Vogue House, in London’s Hanover Square, has enjoyed something of a reputation as one of the last redoubts of the British upper classes over the years.
But the revolving doors may be admitting significantly fewer lords, ladies, and “honourables,” as the sons and daughters of peers of the realm are known, after what might be called a posh purge by the new editor of British Vogue, Edward Enninful.
Enninful made headlines when he was appointed to the editorship of Vogue, understandably so, given he is not just a man but also black, two firsts in a Vogue editor.
He is also of working class, immigrant origins, and could hardly have a more different backstory from the previous incumbent of the post, Alexandra Shulman.
Shulman was the white, privileged, upper-class daughter of two affluent writers. She grew up in Belgravia (just down the road from the Vogue offices) and her sister married a British marquess. She filled the pages and offices of Vogue with people like her.
Enninful was born in February 1972 in Ghana and moved to the then shady area of Ladbroke Grove along with his parents and five siblings as a baby. His mother was a seamstress, so he had exposure to textiles from an early age, but his entrée to the high-fashion world came after he was a scouted as a model.
Since 2011, Enninful has been the creative and fashion director of the American fashion magazine W, and before that he was fashion director of the avant-garde British title i-D (a position he was appointed to at the tender age of 19).
Enninful was a London club kid of the ’80s and ’90s, and his i-D shoots often featured thrift shop finds.
Now, as editor of Vogue, he has been accused of overseeing an exodus of the “posh girls” Shulman and her ilk would have seen as Vogue’s lifeblood.
Among the first casualties were the magazine’s former deputy editor Emily Sheffield (the daughter of a baronet, and Samantha Cameron’s sister) and its longtime fashion director, Lucinda Chambers.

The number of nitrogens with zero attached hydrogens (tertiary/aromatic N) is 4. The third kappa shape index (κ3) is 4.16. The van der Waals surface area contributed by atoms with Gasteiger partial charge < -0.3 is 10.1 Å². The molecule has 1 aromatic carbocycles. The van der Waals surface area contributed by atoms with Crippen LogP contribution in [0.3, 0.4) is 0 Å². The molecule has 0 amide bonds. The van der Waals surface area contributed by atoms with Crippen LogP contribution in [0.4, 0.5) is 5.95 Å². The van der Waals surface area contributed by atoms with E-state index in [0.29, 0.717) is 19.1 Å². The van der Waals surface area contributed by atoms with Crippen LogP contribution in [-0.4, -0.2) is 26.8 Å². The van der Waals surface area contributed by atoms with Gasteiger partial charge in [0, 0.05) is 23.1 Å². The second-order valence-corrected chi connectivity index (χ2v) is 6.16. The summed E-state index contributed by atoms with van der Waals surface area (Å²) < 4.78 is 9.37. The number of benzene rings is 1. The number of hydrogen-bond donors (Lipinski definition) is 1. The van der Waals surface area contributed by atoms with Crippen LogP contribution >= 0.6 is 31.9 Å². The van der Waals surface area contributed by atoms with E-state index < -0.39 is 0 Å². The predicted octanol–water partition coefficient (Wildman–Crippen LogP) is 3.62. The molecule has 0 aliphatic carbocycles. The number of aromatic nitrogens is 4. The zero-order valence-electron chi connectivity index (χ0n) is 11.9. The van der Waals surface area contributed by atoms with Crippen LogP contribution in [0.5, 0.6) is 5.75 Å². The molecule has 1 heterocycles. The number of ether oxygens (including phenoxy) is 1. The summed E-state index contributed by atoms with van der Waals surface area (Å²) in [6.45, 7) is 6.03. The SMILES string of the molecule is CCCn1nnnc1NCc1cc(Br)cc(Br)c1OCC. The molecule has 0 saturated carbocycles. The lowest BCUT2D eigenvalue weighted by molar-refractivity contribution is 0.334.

Chambers, perhaps ill-advisedly, let off some steam in an interview with the fashion blog Vestoj in which she declared, “Truth be told, I haven’t read Vogue in years. The clothes are just irrelevant for most people—so ridiculously expensive.”
At another point in the interview, she said: “The June cover with Alexa Chung in a stupid Michael Kors T-shirt is crap. He’s a big advertiser so I knew why I had to do it. I knew it was cheesy when I was doing it, and I did it anyway.”
Enninful took over the reins officially on Aug. 1, and has set about restocking the offices with a younger, cooler, more diverse representation of British talent.
Naomi Campbell, Kate Moss, and Oscar-winning director Steve McQueen were announced as contributing editors.
Campbell criticized the lack of diversity at the publication under Shulman’s tenure by posting a photo of Vogue’s staff under her leadership. Astonishingly, it showed there were no black employees in a workforce of around 50.
A blogger writing for the Spectator under the pseudonym Pea Priestly claimed that Vogue was “borderline racist” during Shulman’s reign because it only had two covers featuring solo black models since 2002.
Enninful has not yet explicitly laid out his vision for Vogue. (He wasn’t made available for comment for this article.) However, he has made clear his commitment to the digital side of the brand by launching a Vogue Snapchat account on his first day in the office, and by poaching the former publisher of GQ, Vanessa Kingori, who was hailed in the industry for her work on taking the British edition of the men’s mag digital.
Creating compelling video and social media look set to be priorities for Enninful’s new team. In the press release announcing his hiring, Condé Nast said: “Enninful is known to be an adept practitioner of video, whose recent video entitled ‘I Am An Immigrant,’ featuring fashion industry professionals, went viral. He is widely followed on social media.”